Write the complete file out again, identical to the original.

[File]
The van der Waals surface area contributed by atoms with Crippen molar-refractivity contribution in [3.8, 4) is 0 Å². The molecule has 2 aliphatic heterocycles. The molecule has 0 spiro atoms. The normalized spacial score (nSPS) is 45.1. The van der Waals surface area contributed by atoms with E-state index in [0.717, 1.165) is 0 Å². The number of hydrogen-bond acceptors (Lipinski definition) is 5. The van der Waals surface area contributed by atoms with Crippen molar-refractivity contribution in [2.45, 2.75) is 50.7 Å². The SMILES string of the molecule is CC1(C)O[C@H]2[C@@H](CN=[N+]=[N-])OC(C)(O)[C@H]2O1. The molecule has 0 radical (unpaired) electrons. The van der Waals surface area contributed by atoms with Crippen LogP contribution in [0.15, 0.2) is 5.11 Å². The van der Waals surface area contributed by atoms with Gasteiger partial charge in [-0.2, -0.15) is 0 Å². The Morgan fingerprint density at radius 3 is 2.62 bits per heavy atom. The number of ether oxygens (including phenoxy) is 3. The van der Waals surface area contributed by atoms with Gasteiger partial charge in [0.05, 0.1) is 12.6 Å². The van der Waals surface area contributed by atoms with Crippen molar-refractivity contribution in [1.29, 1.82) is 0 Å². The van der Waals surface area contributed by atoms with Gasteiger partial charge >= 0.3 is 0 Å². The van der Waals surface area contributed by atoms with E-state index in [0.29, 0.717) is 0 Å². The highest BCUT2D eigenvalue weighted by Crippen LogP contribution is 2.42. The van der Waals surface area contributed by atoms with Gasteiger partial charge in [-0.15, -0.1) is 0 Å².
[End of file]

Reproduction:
The van der Waals surface area contributed by atoms with Crippen molar-refractivity contribution in [3.8, 4) is 0 Å². The molecule has 2 aliphatic heterocycles. The molecule has 0 spiro atoms. The normalized spacial score (nSPS) is 45.1. The van der Waals surface area contributed by atoms with E-state index in [0.717, 1.165) is 0 Å². The number of hydrogen-bond acceptors (Lipinski definition) is 5. The van der Waals surface area contributed by atoms with Crippen molar-refractivity contribution in [2.45, 2.75) is 50.7 Å². The SMILES string of the molecule is CC1(C)O[C@H]2[C@@H](CN=[N+]=[N-])OC(C)(O)[C@H]2O1. The molecule has 0 radical (unpaired) electrons. The van der Waals surface area contributed by atoms with Crippen LogP contribution in [0.15, 0.2) is 5.11 Å². The van der Waals surface area contributed by atoms with Gasteiger partial charge in [-0.2, -0.15) is 0 Å². The Morgan fingerprint density at radius 3 is 2.62 bits per heavy atom. The number of ether oxygens (including phenoxy) is 3. The van der Waals surface area contributed by atoms with Gasteiger partial charge in [0.05, 0.1) is 12.6 Å². The van der Waals surface area contributed by atoms with Crippen molar-refractivity contribution in [1.29, 1.82) is 0 Å². The van der Waals surface area contributed by atoms with Gasteiger partial charge >= 0.3 is 0 Å². The van der Waals surface area contributed by atoms with E-state index in [0.29, 0.717) is 0 Å². The highest BCUT2D eigenvalue weighted by Crippen LogP contribution is 2.42. The van der Waals surface area contributed by atoms with Gasteiger partial charge in [-0.15, -0.1) is 0 Å².